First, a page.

Proposals from the Government and opposition parties to make it easier for people to balance work and family life are welcome at a time when skills shortages are making recruitment and retention difficult, according to the Chartered Institute for Personnel and Development (CIPD).
However, it said all of the proposals run the risk of not effectively combating the perception among workers that maternity and paternity leave is not paid at a sufficiently high level.
Duncan Brown, assistant director general at the CIPD, said: "Flexible employment policies are becoming embedded in the UK world of work. Employers increasingly recognise that workers are more productive and loyal if they are treated well and allowed to balance work and the rest of their lives.
"Skills shortages and near full employment are bringing these issues into sharper focus for employers and policy makers alike," Brown added. "At a time when labour shortages characterise the labour market, giving a good deal to working mothers and fathers becomes a business necessity, not an optional extra."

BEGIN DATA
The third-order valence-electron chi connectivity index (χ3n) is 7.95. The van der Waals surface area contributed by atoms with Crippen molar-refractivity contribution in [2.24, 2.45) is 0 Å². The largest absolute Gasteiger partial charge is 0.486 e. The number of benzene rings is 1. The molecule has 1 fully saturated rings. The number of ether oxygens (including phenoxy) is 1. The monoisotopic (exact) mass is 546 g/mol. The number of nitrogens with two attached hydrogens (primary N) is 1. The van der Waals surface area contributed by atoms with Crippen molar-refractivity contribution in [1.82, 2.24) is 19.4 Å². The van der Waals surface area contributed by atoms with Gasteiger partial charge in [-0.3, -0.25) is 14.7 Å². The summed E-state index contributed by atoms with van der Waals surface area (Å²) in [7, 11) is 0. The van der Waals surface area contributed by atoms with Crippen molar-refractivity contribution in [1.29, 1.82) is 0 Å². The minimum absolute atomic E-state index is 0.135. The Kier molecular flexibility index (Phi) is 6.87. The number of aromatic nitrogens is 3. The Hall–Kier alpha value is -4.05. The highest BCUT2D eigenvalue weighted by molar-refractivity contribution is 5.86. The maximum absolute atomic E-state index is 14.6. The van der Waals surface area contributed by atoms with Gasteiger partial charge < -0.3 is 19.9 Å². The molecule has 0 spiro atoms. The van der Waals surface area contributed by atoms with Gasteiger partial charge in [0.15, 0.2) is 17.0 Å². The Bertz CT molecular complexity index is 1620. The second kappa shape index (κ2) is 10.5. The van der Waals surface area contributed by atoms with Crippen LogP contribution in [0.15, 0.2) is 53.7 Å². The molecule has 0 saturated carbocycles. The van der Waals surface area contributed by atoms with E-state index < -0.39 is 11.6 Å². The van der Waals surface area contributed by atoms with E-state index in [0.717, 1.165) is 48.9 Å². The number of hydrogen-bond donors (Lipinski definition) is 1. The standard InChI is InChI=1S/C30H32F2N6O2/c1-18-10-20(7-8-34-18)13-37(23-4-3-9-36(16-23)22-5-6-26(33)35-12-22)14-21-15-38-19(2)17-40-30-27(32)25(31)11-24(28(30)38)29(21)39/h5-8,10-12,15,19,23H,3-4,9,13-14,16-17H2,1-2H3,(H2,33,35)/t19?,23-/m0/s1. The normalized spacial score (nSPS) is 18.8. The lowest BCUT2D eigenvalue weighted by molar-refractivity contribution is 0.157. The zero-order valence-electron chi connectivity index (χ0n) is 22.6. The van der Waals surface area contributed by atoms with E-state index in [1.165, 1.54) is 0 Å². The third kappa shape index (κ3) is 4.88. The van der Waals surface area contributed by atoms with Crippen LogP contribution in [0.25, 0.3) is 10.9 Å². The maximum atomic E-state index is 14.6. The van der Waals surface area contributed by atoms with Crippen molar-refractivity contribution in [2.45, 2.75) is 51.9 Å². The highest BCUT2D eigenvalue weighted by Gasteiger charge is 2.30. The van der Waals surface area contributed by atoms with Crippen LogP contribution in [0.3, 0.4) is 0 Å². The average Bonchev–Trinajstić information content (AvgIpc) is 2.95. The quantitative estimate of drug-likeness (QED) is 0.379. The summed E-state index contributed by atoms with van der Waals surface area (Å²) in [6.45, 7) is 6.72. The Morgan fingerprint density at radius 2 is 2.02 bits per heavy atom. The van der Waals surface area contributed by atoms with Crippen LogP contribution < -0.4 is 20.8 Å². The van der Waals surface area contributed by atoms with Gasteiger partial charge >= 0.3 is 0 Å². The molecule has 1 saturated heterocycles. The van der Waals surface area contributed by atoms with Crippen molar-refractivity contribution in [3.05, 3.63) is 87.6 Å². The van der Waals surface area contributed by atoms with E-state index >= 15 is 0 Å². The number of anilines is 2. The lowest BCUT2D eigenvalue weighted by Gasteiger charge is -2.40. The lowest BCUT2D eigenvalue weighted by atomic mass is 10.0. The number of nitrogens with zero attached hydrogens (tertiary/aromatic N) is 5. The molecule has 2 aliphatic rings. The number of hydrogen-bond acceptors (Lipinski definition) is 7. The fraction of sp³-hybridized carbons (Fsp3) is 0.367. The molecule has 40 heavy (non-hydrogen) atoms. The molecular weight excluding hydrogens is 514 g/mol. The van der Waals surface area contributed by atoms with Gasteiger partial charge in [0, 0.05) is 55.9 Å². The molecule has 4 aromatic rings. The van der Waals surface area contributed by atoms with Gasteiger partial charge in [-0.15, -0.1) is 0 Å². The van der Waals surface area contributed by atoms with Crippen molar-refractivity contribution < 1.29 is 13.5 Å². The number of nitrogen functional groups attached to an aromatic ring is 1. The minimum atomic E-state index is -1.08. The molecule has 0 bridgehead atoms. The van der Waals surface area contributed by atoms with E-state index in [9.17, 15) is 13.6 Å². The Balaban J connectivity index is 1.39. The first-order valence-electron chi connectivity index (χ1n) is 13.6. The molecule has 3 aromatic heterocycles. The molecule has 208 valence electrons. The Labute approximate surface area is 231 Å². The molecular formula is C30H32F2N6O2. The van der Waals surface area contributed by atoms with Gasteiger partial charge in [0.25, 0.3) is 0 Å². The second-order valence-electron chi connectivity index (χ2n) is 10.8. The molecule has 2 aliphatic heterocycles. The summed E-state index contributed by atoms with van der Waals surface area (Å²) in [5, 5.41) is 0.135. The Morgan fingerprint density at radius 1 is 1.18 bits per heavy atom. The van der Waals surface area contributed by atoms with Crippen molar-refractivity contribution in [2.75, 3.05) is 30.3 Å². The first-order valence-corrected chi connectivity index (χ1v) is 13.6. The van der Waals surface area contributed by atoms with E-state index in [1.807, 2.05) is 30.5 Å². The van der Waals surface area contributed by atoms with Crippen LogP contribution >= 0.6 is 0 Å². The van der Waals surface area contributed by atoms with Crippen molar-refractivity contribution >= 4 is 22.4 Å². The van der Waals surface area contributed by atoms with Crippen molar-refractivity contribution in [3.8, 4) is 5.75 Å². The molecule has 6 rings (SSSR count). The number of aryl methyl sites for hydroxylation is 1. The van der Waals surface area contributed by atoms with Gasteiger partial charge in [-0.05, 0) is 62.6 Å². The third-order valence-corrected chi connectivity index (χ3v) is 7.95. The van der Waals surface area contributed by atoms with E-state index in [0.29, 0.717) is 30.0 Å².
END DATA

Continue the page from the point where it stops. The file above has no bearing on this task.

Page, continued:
Brown said the CIPD's most recent research on flexible working showed that fathers feel they simply cannot afford to take up their statutory right to two weeks paternity leave paid at the current rate of £102.80 per week - and are unlikely to be significantly more motivated by £150 per week.
"Less than half would take paternity leave at the current rates, but this figure leaps to 80 per cent if they were paid at 90 per cent of their full pay, and 87 per cent if they are paid at their full level of pay," he said.
The research, which covered more than 1,000 UK workers, found that almost a quarter of employees have requested some form of flexible working. The vast majority of these (87 per cent) have had their requests granted by their employers.